Friday, August 19, 2011

THE HOMECOMING HAS HUMOUR AND LURKING VIOLENCE AT STRATFORD

From left: Brian Denney a Max, Ian Lake as Joey, Cara Ricketts as Ruth, Stephen Ouimette as Sam and Aaron Krohn as Lenny. Photography by Cylla von Tiedemann

Reviewed by by James Karas


Watching Harold Pinter’s The Homecoming is like walking on a frozen lake. The surface appears flat and solid but the ice creaks with every step that you take. There are pools of water here and there and there are some visible cracks. Danger lurks every time you apply pressure to the surface and you may be swallowed at any moment. Nothing is what it seems but you have no idea what “is”.

The Stratford Shakespeare Festival has assigned the task of capturing the spirit of the play to director Jennifer Tarver and at least one “star” actor in Brian Dennehy and some outstanding local talent.

The plot of The Homecoming is, on the surface, quite ordinary. Teddy (Mike Shara), a professor of philosophy in America, is returning to his home in London. He is accompanied by his wife Ruth (Cara Rickets). He left some years ago and his father Max (Brian Dennehy) and two brothers, Lenny (Aaron Krohn) and Joey (Ian Lake) know nothing about his marriage or children.

Max’s brother Sam (Stephen Ouimette) shares the house with Max and the two young men.

We are taken back into family history with all the men telling stories from the past. They are all telling the truth but you cannot believe anything that they are saying. Perhaps it is all true or all lies. Max had a great friend called McGregor. Was he sleeping with Max’s wife? Did he “have her” in the back seat of the cab that Sam was driving?

The boys tell stories of brutalizing woman in a matter-of-fact fashion as if they are simply describing having a beer with a friend. Are the men fantasizing the past or are they factual?

Brian Dennehy plays the brutal but ineffectual paterfamilias and it is indeed a powerful performance. He always carries a stick and you never know when he will use it.

Stephen Ouimette’s Sam is the opposite of Max. Sam is a prissy chauffeur who prides himself on his fine manners and consideration for his customers. People always ask for him, he tells us. Max’s comment is that they can have him for a pittance on Blackfriar’s Bridge. Ouimette captures the nuances of Sam’s character in a fine performance.

Joey (Ian Lake) is training to be a boxer and is physically dangerous but when he tries to have sex with Ruth he is unsuccessful. Lenny pretends to be cerebral and tries to engage Teddy in philosophical arguments but there is unspeakable violence lurking under the pseudo-intellectual fa├žade. Lake and Krohn are well-suited for their roles and do good work subject to my comments below.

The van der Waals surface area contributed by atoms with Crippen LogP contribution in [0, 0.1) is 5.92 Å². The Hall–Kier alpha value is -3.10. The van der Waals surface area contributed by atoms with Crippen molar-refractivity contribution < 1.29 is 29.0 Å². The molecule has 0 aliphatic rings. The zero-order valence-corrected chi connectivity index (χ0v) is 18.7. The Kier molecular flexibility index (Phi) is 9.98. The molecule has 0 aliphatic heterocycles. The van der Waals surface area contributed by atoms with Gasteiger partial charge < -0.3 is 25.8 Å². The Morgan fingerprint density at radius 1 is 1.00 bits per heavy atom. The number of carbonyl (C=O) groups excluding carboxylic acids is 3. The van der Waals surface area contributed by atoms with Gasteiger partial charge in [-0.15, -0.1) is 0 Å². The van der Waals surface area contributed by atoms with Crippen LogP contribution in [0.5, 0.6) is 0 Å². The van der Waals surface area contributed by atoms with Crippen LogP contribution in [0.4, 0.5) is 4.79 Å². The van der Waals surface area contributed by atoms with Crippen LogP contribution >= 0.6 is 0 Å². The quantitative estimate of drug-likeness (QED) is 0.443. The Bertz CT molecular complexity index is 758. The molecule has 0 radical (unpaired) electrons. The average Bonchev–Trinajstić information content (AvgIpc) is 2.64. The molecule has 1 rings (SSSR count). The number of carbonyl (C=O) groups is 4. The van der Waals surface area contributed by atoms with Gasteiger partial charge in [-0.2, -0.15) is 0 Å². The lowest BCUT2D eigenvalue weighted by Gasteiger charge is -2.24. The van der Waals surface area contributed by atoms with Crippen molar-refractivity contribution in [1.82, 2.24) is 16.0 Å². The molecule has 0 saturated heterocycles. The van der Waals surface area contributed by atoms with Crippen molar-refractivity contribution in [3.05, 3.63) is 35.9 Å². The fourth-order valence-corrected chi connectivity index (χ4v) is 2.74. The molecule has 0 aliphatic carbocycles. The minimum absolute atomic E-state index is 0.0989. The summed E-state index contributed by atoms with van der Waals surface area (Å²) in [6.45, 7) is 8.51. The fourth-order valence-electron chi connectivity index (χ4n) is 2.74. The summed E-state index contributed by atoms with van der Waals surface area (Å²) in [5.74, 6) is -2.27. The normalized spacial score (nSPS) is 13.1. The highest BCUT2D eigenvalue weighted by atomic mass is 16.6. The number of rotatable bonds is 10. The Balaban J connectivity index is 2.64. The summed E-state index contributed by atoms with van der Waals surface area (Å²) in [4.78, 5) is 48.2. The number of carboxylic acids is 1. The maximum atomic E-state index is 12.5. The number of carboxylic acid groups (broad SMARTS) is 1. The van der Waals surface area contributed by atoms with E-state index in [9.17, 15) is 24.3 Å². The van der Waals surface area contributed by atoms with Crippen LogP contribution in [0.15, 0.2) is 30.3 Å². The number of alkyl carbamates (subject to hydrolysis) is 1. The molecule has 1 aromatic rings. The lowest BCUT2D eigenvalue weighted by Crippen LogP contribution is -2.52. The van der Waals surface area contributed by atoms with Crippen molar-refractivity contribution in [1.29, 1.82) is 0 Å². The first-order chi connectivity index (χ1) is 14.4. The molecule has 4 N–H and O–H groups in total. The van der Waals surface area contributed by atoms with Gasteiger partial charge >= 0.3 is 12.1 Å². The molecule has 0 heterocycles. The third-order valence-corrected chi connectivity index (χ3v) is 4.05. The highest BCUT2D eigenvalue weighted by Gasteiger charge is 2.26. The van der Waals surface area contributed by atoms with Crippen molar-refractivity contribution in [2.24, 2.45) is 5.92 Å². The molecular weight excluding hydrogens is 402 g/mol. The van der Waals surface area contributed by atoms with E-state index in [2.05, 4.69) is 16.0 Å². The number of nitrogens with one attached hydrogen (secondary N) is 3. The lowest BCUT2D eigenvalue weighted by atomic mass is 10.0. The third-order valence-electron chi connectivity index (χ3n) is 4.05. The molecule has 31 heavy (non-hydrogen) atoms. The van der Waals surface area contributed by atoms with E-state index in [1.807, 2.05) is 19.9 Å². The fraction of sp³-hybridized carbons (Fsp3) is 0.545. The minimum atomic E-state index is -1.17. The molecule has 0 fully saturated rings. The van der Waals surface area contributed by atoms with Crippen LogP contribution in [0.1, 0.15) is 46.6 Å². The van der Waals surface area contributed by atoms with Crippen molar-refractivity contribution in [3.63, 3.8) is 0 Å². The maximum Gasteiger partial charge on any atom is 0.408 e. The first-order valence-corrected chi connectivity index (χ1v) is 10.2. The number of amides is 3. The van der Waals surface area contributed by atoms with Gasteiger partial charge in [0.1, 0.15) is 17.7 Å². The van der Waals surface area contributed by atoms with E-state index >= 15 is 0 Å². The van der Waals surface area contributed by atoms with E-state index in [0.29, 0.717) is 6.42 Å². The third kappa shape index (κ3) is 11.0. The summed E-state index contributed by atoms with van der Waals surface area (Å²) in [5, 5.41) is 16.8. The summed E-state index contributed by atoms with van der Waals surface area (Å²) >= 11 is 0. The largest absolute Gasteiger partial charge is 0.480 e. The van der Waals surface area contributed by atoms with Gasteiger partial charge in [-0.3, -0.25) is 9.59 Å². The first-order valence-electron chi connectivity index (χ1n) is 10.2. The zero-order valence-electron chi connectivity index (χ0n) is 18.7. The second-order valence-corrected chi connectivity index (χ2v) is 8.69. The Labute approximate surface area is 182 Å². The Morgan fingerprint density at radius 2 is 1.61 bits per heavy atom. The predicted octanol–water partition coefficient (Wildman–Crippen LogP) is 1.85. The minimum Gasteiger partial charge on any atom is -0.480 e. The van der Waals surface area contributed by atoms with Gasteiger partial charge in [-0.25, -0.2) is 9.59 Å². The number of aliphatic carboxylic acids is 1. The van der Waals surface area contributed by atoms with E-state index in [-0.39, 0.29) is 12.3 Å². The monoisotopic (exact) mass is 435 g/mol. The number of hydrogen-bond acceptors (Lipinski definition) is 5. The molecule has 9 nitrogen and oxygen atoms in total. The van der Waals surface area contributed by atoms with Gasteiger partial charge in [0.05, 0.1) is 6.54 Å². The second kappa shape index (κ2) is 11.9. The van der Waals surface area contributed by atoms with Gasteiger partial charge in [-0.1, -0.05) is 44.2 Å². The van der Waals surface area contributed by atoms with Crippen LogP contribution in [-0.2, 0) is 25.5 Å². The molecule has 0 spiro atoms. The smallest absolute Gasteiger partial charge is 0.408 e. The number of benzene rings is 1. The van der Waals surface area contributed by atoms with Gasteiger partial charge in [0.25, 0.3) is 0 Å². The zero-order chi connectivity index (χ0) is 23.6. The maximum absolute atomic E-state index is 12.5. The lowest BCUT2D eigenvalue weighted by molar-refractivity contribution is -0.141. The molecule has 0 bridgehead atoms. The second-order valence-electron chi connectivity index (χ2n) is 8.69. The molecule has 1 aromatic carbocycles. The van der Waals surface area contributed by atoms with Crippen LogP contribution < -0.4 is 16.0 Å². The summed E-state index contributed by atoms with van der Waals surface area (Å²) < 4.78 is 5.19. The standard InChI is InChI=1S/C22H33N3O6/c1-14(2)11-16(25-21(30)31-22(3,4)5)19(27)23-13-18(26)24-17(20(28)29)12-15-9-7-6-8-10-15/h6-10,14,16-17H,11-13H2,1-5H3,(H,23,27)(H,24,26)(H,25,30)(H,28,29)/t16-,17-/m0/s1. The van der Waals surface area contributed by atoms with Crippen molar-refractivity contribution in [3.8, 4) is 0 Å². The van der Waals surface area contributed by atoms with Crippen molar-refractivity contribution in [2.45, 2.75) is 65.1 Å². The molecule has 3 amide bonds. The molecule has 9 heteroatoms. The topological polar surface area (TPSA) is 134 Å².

The men in The Homecoming speak a lower class London accent and this poses a serious problem for North American actors it seems. Dennehy has a powerful voice and his extraordinary acting manages to camouflage his limited ability with an accent.

Lenny speaks in a high-pitched voice that accentuates his evil side and he does well with the accent. Unfortunately he forgets to maintain the high pitch and lowers his voice about an octave in the second half of the play.

Stephen Ouimette slips in and out of the accent but like Dennehy he camouflages the fault with his fine acting.

Mike Shara’s accent is hopeless and he is miscast as the philosopher who can watch his wife on the couch with his brother. There are other roles he can do; keep him away from anything that requires an English accent.

Car Rickets is excellent as Ruth. She is cool and in the end the tart, as Max calls her, becomes a goddess as she takes over control of the men. Try to figure that one out. That’s what opaque means.

Pinter is famous for his pauses and Tarver wants us to know that they are there but some of them seemed more like coffee breaks.

The Homecoming is an extraordinary play and one cans see it repeatedly and discover new depths and angles every time. This production emphasized the dark humour of the play and the overall impression is favorable. If this were a school project, I would give it a B+ based on the several superb performances but still feel tightness in my stomach every time I hear some of those accents.
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The Homecoming by Harold Pinter opened on August 11 and will run until October 30, 2011 at the Avon Theatre, Stratford, Ontario. www.stratfordfestival.ca 1-800-567-1600



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